Heidegger – Being and Time
Alienation from the Product
In Being and Time, Heidegger discusses what he calls the worldliness of the world. This refers to the world, not as the external, objective matter of physics, but as an interconnected web of tools, each connected to the other in bonds of significance and relevance which make up a referential totality. The referential totality brings coherence to the world, although we are seldom aware of it, and without it, there wouldn’t, couldn’t, even be a world in the first place.
Now, I didn’t invent pencils for writing or hammers for hammering and if you gave me a tree and a hunk of metal and whatever pencil erasers are made of, I wouldn’t be able to make either of them, and yet I am familiar with them and the place they fill in the referential totality which I spend my life immersed within. Despite the fact that I can’t produce them, pencils and hammers are as intimate to me as anything in my life is. For Heidegger then, I am anything but alienated from the world and the ‘products’ it contains; on the contrary the things around me make up an essential part of my Being, hence the term Being-in-the-world.
Alienation from Species-Essence
Heidegger explicitly talks about alienation in conjunction with his concept of the everyday Being of Dasein or falling prey. The basic idea here is that in our normal, everyday existence, we find ourselves entangled in a world full of other people and things and lose sight of our authentic selves. As Heidegger says, falling prey is alienating because our “ownmost potentiality for being-in-the-world is concealed.” Although Heidegger’s notion of an authentic self is something quite different from Marx’s species-essence, there is still a reasonably close parallel here. Both thinkers see modern life as distancing us from who we really are and both are attempting to bridge this divide.
There is one other significant point worth mentioning too. Heidegger, while acknowledging that our everyday Being is inauthentic/alienating and a circumstance we can and should attempt to rectify, nevertheless insists that it is not a “night view” of Dasein. On the contrary, he sees it as an existential, “primordial” fact about human existence. We are, and must be, inauthentic. Authenticity is only what Heidegger would call an ontic modification of this more fundamental condition. We can be authentic but should remember that this authenticity is grounded in our more primordial inauthenticity. Without alienation then for Heidegger, there can be no human being.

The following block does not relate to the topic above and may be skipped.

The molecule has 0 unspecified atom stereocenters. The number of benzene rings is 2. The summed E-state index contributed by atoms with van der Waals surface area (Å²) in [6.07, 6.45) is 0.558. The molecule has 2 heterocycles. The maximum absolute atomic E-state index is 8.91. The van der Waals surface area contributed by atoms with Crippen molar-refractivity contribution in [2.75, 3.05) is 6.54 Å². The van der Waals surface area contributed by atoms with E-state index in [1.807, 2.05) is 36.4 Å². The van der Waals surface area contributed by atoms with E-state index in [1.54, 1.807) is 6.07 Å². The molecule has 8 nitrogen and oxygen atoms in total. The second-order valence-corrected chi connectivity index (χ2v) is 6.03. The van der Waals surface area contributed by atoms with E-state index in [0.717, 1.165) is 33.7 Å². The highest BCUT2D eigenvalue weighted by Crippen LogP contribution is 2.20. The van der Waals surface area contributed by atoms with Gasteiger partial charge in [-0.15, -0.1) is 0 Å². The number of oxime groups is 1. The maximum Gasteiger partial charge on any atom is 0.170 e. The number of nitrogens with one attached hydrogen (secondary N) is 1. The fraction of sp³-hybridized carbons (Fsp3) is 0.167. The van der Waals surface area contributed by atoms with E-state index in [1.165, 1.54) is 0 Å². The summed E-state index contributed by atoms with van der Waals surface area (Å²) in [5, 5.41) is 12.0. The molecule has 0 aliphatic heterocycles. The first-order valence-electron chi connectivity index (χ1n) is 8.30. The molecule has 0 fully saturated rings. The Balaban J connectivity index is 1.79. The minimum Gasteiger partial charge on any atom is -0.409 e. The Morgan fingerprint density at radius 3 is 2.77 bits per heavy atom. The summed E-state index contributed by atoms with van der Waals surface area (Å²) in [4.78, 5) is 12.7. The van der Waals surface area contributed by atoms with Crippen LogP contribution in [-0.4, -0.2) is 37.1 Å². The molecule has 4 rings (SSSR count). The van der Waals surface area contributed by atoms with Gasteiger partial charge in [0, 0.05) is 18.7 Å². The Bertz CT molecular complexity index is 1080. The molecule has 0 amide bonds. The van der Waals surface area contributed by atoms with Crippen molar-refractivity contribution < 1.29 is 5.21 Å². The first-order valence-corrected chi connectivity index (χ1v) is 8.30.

This seems in stark opposition to Marx, for whom alienation is a condition imposed on us from without and one which we would be better off without. However, it isn’t quite as simple as this. It is true for Marx that human beings need not go through alienation and can purge themselves of it when the appropriate external conditions prevail (unlike for Heidegger), but it is also true that alienation isn’t completely bad. Even for Marx, alienation serves a positive purpose; namely, as a necessary stage on the way to communism. It will galvanise the workers to revolt and eventually bring about the revolution which will end capitalism and usher in a new, better era. In this sense, alienation isn’t necessarily a “night view” for Marx either.
Alienation from Other Human Beings
In a similar vein to Nietzsche, and largely in opposition to Marx, Heidegger saw our Being-with-one-another as more of an impediment than something to be valued. Heidegger called this pernicious aspect of community, Das man, which has been translated as ‘the they’; a term less sinister than it sounds. Das man refers to the social customs, mores, and values we all find ourselves immersed in from birth. It is the tendency of people to do things the way they do them, to find funny what they find funny, where ‘they’ doesn’t actually refer to any particular person or group of people. In fact, ‘the they’ is paradoxically an anonymous non-entity most of us nevertheless spend our entire lives emulating.
Heidegger gives the examples of using public transportation and information services such as newspapers to show how when we are immersed in ‘the they’, we lose our individuality. Anybody can take the bus and it makes no difference to the bus driver whether you or someone else gets on, newspapers are made to be read by anybody, and in partaking of these things that is exactly who we become; anybody. One’s ownmost, individual Being (what Heidegger calls Dasein) dissolves into the kind of being of “the others”; indeed, in ‘the they’ everyone is the other and no one is him or herself. Heidegger calls this mode of being, the they-self.
As we saw with falling prey though, das man is not intrinsically negative, nor is it to be avoided. It is our original (therefore existential), albeit inauthentic, mode of Being. Authenticity is therefore grounded in the they-self and we cannot simply dismiss it as something undesirable (unlike alienation for Marx).